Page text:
Nan came out of the dance at the town hall one New Years Eve and danced and celebrated with everyone in the square.
One of the old Glastonbury Inns, The Crown (mentioned as early as 1535)still remains. Unfortunately a bad fire a hundred years ago burnt down much of the medieval original. Nans Uncle and Aunty owned the pub for several years and Nan was very good pals with their daughter, her cousin Eileen. For some reason when Eileen died, the family never contacted Nan to tell her and the two sides of the family lost touch. However it was believed that the family continued to own the pub until more recent times. I intend on my next visit to brave and go in and enquire to the current landlord-I was a little nervous on my visit as it seemed a little intimidating from the outside. It would be interesting to see whether any of 'that side of the family' are still alive.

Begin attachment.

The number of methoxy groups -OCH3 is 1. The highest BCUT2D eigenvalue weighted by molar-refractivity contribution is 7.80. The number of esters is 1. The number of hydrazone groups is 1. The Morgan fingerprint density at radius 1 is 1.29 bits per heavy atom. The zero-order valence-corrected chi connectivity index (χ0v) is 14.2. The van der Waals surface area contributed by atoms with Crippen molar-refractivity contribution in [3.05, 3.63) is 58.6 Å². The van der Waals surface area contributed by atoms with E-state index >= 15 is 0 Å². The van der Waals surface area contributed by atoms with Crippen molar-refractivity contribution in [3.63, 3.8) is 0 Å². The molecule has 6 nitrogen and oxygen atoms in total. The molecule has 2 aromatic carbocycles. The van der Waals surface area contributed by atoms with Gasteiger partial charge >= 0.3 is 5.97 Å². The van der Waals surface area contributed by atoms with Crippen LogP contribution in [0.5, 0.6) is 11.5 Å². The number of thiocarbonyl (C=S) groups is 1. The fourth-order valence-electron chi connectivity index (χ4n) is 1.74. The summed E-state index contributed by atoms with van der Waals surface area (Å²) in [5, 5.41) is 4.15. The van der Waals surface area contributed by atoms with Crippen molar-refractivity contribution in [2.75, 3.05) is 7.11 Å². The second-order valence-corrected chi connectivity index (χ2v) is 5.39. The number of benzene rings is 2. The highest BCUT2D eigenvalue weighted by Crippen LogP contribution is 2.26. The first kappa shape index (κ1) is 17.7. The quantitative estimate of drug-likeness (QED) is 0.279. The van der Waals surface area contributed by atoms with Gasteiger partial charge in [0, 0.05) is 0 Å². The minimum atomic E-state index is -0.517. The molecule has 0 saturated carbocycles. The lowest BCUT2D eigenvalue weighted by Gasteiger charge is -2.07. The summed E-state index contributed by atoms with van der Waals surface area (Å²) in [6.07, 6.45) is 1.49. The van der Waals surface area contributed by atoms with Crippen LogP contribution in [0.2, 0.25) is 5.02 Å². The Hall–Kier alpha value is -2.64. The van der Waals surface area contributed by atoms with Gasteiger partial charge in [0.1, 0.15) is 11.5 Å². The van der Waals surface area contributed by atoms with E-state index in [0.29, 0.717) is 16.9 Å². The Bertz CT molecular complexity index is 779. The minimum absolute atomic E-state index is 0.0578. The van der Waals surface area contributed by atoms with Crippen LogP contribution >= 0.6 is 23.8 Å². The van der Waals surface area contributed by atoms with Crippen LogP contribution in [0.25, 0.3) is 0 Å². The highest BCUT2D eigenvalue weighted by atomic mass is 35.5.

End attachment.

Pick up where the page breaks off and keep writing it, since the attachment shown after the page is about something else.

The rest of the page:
The George & Pilgrims Inn was built by Abbot Selwood approx 1465 to accomodate the thousands of visitors who flocked to the town.
Nearly opposite the inn used to be an ironmongers. Nans brother Douglas used to work there filling up the paraffin lamps.
By co-incidence my Granddad was billoted to the house above it during the second world war during his first stay which is when they met. Nan would go past on her bike and wave to him as he hung out of the window. They would shout the words “Three Pips!” at each other, coded message for “I love you.”
St Johns Church was very much the centre of their world. Nan was christened there and her mum and dad's burial services were there before being taken on to the cemetery on Wells Road.